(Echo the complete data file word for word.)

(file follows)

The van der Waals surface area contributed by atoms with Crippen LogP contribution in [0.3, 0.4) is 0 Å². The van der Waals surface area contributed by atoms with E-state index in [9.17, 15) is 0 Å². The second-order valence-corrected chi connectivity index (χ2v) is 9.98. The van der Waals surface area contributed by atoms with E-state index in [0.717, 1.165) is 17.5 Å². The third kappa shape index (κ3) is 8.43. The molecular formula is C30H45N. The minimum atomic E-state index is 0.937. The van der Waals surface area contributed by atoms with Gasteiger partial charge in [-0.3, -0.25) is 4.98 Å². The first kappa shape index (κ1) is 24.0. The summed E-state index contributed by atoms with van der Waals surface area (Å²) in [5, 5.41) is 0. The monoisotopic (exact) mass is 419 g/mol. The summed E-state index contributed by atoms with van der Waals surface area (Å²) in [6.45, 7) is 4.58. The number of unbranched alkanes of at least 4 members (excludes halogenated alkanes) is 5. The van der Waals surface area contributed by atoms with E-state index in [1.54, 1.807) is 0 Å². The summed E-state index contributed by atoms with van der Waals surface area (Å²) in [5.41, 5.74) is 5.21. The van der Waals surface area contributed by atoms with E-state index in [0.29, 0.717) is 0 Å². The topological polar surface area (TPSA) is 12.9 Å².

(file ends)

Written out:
The van der Waals surface area contributed by atoms with Crippen LogP contribution in [0.3, 0.4) is 0 Å². The van der Waals surface area contributed by atoms with E-state index in [9.17, 15) is 0 Å². The second-order valence-corrected chi connectivity index (χ2v) is 9.98. The van der Waals surface area contributed by atoms with E-state index in [0.717, 1.165) is 17.5 Å². The third kappa shape index (κ3) is 8.43. The molecular formula is C30H45N. The minimum atomic E-state index is 0.937. The van der Waals surface area contributed by atoms with Gasteiger partial charge in [-0.3, -0.25) is 4.98 Å². The first kappa shape index (κ1) is 24.0. The summed E-state index contributed by atoms with van der Waals surface area (Å²) in [5, 5.41) is 0. The monoisotopic (exact) mass is 419 g/mol. The summed E-state index contributed by atoms with van der Waals surface area (Å²) in [6.45, 7) is 4.58. The number of unbranched alkanes of at least 4 members (excludes halogenated alkanes) is 5. The van der Waals surface area contributed by atoms with E-state index in [1.54, 1.807) is 0 Å². The summed E-state index contributed by atoms with van der Waals surface area (Å²) in [5.41, 5.74) is 5.21. The van der Waals surface area contributed by atoms with E-state index in [0.29, 0.717) is 0 Å². The topological polar surface area (TPSA) is 12.9 Å².